Sophie Vasilyevich is a teenager growing up in Anglond, the child of exiles. Sometimes grass springs up where she walks, and her future holds an unusual fate: she is going to be kidnapped when she is sixteen, and no one can stop it.
Taken between worlds to the city of Bath in 1920’s England, Sophie meets a young man called James Carnwallis, once a pilot in the Great War. But even as she falls in love, she learns more about the forces at work – and her fate in their plans.
As an alliance of shamans, ghosts and gods assembles in a desperate attempt to recover Sophie and prevent the destruction of their worlds, they find that their only hope may lie in Sophie’s gift, and in the Greenwood: a power older than time itself.
Targeted Age Group:: adult
Heat/Violence Level: Heat Level 5 – NC-17
What Inspired You to Write Your Book?
Winterbloom is the sequel to Malarat and the other two books in the shaman series. It marks a departure from the earlier books as it is the first one to visit the real world. The characters travel through the underworld and across time and space using the Greenwood. The Greenwood is a relative of William Morris's "wood between the worlds", and it has a character of its own. So we start in Lefranu, in the secondary world, and finish up in England, in the city of Bath, in 1920.
It's partly the story of a teenage girl with an uncomfortable heritage that she has to come to terms with, and partly the continuation of the family saga that started in Children of the Shaman. Everyone is older, though not necessarily wiser, and some of them have died – and risen from the dead.
How Did You Come up With Your Characters?
My characters have evolved in my head over time. Some of them have been around since I was an adolescent. Others are more recent. I have to say that generally they just pop into my head. They are part of me, but some of them have aspects of friends and family. Some are more like archetypes, but most of them are based on real people. In Winterbloom, some of them are historical characters, like John Dee, the court astrologer to Elizabeth I, and Aleister Crowley. I had to do some research, but the historical characters are wholly fictional.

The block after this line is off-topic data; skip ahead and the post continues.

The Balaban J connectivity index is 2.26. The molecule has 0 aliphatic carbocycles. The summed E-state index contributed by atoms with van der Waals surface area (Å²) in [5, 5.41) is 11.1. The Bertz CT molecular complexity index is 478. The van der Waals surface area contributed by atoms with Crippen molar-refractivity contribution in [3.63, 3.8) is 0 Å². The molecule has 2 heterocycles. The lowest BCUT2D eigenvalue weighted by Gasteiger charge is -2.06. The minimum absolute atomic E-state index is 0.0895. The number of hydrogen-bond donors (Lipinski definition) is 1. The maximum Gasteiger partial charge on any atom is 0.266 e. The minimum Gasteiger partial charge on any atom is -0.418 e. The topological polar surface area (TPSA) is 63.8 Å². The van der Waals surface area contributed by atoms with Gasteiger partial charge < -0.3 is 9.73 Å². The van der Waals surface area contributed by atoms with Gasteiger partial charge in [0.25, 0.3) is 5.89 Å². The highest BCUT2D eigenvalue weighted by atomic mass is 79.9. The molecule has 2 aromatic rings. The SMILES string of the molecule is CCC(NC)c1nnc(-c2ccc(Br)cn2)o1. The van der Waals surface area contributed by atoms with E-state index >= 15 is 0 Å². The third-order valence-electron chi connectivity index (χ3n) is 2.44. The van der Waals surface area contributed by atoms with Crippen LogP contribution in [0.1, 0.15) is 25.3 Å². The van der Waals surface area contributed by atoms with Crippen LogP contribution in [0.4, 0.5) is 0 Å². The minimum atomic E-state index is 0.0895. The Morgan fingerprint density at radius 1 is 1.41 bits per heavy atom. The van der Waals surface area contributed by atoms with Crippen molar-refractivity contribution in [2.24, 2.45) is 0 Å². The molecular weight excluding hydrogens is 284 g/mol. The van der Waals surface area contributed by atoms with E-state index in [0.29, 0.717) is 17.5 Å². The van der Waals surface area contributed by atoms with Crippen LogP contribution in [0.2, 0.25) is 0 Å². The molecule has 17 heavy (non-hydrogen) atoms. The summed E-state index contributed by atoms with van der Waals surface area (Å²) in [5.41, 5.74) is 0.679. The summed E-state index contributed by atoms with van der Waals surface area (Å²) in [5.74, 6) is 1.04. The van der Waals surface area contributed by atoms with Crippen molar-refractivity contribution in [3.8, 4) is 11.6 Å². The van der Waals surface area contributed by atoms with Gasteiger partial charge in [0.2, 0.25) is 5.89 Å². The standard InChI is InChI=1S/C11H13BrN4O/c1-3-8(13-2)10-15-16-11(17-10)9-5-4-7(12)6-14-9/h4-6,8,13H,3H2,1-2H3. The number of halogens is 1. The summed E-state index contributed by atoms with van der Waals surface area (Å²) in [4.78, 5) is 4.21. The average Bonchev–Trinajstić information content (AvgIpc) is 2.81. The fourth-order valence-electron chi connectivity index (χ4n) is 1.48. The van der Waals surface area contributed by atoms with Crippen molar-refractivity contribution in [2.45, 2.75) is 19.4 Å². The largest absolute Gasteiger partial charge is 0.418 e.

Dakker wondered what you would find in an underworld. Perhaps he would meet his ancestors, and see faces he remembered, as well as those he had never known.
He was not expecting the firedrake. It reared up when he entered a cavern loftier than the vault of Agia Sophia. With the body of a snake, the hood of a cobra and blood-red eyes, it looked too smooth, slick as a worm. It had fangs the length of a man’s arm, and flames licked around it and squirted from its mouth, burning the floor of the cave as it rose from the ground. Torches were useless against it; Dakker and El Shur threw theirs down and drew their swords. They carried the gladius, the Imperial sword that had served generations of men.
‘Shura! What is that?’ Dakker shouted against the roar of the flames.
‘Naga,’ said El Shur. And it struck, uncoiling its neck and snapping across the cave like a whip. They jumped clear, and the Naga followed them with its fiery breath. They backed against the wall, trying to remember where they had come in; the cave seemed to have sealed itself, and they could not detect any openings.
‘Is this the underworld?’ Dakker shouted. In spite of his fear, he felt elation at the size and power of the brute. Nothing this big could exist in the upper world; it had brought the underworld to life. El Shur glanced at him.
‘I don’t know, Dakker,’ he said. ‘No-one said there would be creatures like this.’
The flame forced them apart. They confronted the firedrake, balancing on the balls of their feet like gladiators, ready to run, jump or somersault. Dakker had not forgotten the tricks needed to outwit an adversary. As the snake darted out its neck, he brought down the sword, the trusty gladius, on its back; and the blade broke.
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